2 Stroke Engine Diagram

two stroke engine diagram

The first 2-stroke engine came into existence in 1878. In the original 2-stroke engine, the four-stroke compression and power stroke are performed without the exhaust strokes and the inlet, hence the need for one crankshaft revolution to complete the cycle.

Two Stroke Engine

The manageable size and the power of a two-stroke engine make it ideal for various small-scale applications. You can find a 2-stroke engine on,

  • Dirt bikes
  • RC toys
  • Small watercraft
  • Chainsaws
  • Landscaping Tools

Advantages and Disadvantages of Two-Stroke Engines

Advantages

  • If you keep the dimensions constant, the power developed by a 2-stroke engine is twice that of a four-stroke engine.
  • Less work is required to overcome the friction of suction and exhaust
  • Low maintenance cost
  • Easy to start
  • Simple mechanism
  • It has few moving parts meaning that it is compact and durable
  • No oil sump is required for lubrication, meaning that petrol can be helpful in all positions
  • It is lighter by 30% when compared to a 4-stroke engine
  • High power to weight ratio

Disadvantages of two-stroke Engine

  • Reduced volumetric efficiency makes the high-speed 2-stroke engine less efficient
  • Less effective compression resulting from several ports for intake and exhaust
  • High rate of consumption of lubricating oil
  • Inefficiency when handling high loads due to dilution of charge
  • Unstable idling

How to Improve the Performance of a Two-Stroke Engine

If you want to improve the efficiency of your two-stroke engine, you need to understand that there are several options that you can adopt to achieve your objectives. In almost all the options, the Q factor is enhanced, implying that the engine delivers more output. Here are some of the options that you can embrace.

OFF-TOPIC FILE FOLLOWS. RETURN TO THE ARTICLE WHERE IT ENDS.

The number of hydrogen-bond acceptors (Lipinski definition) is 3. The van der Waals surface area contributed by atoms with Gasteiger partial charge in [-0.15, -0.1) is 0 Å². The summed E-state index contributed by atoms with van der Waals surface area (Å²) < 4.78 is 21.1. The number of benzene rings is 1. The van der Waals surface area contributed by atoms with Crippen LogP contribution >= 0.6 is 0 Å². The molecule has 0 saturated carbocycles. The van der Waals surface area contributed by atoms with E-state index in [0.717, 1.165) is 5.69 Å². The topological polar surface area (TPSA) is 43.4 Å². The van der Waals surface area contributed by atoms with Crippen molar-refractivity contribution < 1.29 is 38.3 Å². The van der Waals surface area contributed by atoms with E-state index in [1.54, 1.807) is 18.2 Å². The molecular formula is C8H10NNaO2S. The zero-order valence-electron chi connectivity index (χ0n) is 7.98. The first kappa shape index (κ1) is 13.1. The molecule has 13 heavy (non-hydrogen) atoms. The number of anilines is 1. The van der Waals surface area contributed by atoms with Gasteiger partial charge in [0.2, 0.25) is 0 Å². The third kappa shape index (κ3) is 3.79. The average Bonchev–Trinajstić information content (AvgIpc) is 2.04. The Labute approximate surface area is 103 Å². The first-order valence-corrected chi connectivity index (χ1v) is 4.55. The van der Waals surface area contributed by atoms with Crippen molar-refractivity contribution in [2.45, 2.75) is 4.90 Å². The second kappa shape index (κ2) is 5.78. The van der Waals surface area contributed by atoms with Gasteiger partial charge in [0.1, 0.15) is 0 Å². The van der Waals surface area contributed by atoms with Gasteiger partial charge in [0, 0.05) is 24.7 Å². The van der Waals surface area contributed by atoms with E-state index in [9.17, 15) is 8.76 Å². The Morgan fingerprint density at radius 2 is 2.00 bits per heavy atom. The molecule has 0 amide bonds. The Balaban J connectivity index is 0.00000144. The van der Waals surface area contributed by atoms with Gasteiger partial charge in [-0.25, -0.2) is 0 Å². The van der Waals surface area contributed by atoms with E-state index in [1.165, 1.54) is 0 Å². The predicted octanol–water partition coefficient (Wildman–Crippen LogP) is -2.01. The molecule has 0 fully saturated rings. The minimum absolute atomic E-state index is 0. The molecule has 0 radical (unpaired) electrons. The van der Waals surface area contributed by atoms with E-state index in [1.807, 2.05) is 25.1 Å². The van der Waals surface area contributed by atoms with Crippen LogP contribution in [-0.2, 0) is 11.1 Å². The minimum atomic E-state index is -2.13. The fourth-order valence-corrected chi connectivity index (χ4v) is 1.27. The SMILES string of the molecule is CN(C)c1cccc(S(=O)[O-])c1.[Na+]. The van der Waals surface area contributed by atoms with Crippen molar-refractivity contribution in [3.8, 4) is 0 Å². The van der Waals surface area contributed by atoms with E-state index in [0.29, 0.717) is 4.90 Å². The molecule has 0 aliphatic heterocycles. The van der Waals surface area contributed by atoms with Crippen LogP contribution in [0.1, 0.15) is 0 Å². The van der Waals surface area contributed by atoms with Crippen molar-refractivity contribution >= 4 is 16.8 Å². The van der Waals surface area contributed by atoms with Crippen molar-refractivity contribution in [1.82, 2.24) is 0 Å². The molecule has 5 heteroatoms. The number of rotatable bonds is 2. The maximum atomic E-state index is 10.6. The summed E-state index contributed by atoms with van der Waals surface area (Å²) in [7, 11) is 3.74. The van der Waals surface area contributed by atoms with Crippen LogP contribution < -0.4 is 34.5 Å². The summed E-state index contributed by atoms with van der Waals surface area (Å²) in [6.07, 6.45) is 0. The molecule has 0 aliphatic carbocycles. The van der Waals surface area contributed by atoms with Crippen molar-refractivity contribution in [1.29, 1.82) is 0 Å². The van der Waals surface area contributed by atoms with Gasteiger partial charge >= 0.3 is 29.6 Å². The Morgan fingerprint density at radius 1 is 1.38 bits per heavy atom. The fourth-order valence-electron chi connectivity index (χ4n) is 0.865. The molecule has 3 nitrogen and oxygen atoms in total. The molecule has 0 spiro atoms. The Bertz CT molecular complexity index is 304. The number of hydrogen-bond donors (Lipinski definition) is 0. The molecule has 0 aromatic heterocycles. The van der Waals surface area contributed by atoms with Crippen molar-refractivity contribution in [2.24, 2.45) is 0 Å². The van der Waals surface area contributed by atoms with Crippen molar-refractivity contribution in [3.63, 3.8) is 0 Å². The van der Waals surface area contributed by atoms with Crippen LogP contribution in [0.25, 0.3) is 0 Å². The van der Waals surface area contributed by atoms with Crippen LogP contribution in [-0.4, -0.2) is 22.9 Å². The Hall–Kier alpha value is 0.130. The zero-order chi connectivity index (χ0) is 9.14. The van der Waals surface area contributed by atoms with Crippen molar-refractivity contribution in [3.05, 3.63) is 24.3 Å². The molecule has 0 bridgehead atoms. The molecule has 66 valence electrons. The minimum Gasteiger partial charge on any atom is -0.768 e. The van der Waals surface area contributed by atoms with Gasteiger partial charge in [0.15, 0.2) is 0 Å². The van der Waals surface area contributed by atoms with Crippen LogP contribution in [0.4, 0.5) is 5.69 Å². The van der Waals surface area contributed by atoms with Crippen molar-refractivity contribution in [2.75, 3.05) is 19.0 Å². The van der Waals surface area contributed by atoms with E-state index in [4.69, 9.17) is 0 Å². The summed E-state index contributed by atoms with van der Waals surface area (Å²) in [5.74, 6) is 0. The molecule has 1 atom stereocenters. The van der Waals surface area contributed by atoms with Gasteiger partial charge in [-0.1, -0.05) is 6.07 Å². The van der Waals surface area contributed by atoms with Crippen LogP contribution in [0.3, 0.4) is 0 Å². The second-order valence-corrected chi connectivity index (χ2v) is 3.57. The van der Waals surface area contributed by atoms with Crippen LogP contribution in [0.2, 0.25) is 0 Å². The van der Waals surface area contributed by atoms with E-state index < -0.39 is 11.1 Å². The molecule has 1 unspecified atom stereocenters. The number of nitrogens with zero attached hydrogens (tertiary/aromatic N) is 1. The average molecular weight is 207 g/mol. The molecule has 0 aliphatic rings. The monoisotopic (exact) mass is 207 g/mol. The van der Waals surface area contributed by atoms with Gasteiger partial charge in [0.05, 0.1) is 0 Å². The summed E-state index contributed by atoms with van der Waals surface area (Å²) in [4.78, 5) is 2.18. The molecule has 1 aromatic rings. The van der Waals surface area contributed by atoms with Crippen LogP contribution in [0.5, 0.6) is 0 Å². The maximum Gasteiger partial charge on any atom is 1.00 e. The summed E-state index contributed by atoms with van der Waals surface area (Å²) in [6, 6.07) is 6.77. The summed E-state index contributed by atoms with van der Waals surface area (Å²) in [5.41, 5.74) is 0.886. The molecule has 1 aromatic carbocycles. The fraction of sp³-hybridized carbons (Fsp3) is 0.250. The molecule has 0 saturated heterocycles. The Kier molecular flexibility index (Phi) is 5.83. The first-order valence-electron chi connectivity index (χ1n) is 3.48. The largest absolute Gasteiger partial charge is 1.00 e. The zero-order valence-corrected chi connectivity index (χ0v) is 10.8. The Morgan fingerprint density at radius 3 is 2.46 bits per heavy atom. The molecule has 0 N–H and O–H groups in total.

two stroke engine bike

Increasing the Cubic Capacity

Increasing the cubic capacity is one of the simplest ways of enhancing the performance of your engine. You will need to consider increasing the stroke or the bore, or even both, to accomplish this.

However, it is good to note that increasing the stroke is the easy option. This is because it is possible to purchase a crank billet and grind the end journal off to foster a longer stroke. It would help to remember to improve the cooling system and the clutch.

Increasing the Mean Effective Pressure

Increasing the mean effective pressure can also prove significant when it comes to increasing the engine’s performance. To accomplish this modification, you will need to deploy two methods: increasing the compression and improving the gas flow.

Increasing the compression improves fuel utilization and fosters a higher mean effective pressure.

Inspect the Exhaust System

It is good to acknowledge that your two-stroke engine will never realize its full potential if the exhaust has resistance problems. Therefore, getting rid of any problems in the exhaust will prove critical in enhancing the performance of your engine.

Get the Cylinder Ported

Many people who interact with two-stroke engines report significant improvement in the performance of their engines after performing this procedure. Therefore, if you have never tried making changes to your port, you may want to try it. The exhaust, intake, and transfer ports should be shaped and enlarged as a rule of thumb.

Such alteration benefits the engine a lot, and they have proved to be essential in improving the engine’s performance. Other modifications that you may consider to make your engine better include;

  • Checking the ignition timing
  • Install a reed valve to boost the horsepower
  • Reduce the squish gap
  • Down the jet engine

Conclusion

A two-stroke engine boasts numerous benefits, including compactness, lightweight, simplicity, efficiency, and easy maintenance. However, to make the necessary modifications to enhance the performance of your engine, you will need to have a good understanding of how a two-stroke engine works.

Also read: 2 Stroke vs. 4 Stroke Dirt Bikes, Main Difference